Apple is about to announce a new technology for scanning individual users’ iPhones for banned content. While it will be billed as a tool for detecting child abuse imagery, its potential for misuse is vast based on details entering the public domain.
The neural network-based tool will scan individual users’ iDevices for child sexual abuse material (CSAM), respected cryptography professor Matthew Green told The Register today.
Rather than using age-old hash-matching technology, however, Apple’s new tool – due to be announced today along with a technical whitepaper, we are told – will use machine learning techniques to identify images of abused children.
[…]Indiscriminately scanning end-user devices for CSAM is a new step in the ongoing global fight against this type of criminal content. In the UK the Internet Watch Foundation’s hash list of prohibited content is shared with ISPs who then block the material at source. Using machine learning to intrusively scan end user devices is new, however – and may shake public confidence in Apple’s privacy-focused marketing.
Governments in the West and authoritarion regions alike will be delighted by this initiative, Green feared. What’s to stop China (or some other censorious regime such as Russia or the UK) from feeding images of wanted fugitives into this technology and using that to physically locate them?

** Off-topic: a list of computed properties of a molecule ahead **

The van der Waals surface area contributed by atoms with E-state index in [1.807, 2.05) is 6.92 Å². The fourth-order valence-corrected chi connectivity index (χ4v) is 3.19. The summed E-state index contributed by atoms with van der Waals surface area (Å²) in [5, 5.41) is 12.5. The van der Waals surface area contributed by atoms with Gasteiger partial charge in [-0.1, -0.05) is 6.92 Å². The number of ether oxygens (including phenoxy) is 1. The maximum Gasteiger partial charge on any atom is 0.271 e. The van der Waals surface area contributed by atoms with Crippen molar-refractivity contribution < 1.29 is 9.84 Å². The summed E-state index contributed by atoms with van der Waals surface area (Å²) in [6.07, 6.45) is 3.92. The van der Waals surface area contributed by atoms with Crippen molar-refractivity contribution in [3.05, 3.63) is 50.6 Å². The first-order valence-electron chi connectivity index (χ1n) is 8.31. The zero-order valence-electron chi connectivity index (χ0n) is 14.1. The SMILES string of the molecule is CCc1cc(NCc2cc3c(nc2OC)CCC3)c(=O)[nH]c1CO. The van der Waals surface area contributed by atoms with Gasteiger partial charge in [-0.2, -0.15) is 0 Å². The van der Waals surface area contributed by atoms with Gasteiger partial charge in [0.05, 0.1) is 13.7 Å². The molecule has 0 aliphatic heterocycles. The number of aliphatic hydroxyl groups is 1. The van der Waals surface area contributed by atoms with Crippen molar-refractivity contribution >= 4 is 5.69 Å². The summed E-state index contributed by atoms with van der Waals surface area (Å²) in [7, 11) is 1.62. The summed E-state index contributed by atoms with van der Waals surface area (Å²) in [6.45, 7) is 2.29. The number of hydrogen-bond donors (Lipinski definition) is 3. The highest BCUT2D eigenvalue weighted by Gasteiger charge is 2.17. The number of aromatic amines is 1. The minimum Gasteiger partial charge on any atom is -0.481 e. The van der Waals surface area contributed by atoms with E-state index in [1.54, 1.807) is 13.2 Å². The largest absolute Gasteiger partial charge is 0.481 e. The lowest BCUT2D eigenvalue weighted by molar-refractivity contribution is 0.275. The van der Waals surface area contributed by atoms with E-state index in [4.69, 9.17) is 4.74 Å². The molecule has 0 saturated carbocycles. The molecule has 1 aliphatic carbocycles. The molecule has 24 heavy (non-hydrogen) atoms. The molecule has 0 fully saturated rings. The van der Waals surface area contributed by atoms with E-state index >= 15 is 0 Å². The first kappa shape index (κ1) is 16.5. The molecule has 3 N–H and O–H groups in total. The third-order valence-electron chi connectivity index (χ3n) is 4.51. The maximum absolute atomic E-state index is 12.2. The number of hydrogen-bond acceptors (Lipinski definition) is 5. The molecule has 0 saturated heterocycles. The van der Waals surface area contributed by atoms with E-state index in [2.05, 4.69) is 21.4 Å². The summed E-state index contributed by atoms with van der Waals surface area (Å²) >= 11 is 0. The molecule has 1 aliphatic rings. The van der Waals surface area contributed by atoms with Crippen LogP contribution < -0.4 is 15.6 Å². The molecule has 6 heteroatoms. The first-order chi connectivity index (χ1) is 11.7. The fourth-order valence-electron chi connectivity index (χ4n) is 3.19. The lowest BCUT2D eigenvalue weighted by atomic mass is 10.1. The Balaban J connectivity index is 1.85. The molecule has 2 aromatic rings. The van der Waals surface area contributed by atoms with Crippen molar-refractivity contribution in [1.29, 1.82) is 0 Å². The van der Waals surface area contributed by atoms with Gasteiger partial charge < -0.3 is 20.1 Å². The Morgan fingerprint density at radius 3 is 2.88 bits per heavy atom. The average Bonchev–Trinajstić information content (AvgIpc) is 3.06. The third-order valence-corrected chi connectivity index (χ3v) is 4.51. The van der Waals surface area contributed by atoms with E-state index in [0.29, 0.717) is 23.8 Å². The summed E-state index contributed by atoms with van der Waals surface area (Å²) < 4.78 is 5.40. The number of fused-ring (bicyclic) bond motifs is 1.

“Apple will hold the unencrypted database of photos (really the training data for the neural matching function) and your phone will hold the photos themselves. The two will communicate to scan the photos on your phone. Alerts will be sent to Apple if *multiple* photos in your library match, it can’t just be a single one.”
The privacy-busting scanning tech will be deployed against America-based iThing users first, with the idea being to gradually expand it around the world as time passes. Green said it would be initially deployed against photos backed up in iCloud before expanding to full handset scanning.
Wow, no matter what the pretext (and the pretext of sex offenders is very very often the very first step they take on a much longer road, because hey, who can be against bringing sex offenders to justice, right?) Apple has just basically said that they think they have the right to read whatever they like on your phone. Nothing privacy! So what will be next? Your emails? Text messages? Location history (again)?
As a user, you actually bought this hardware – anyone you don’t explicitly give consent to (and that means not being coerced by limiting functionality, eg) should stay out of it!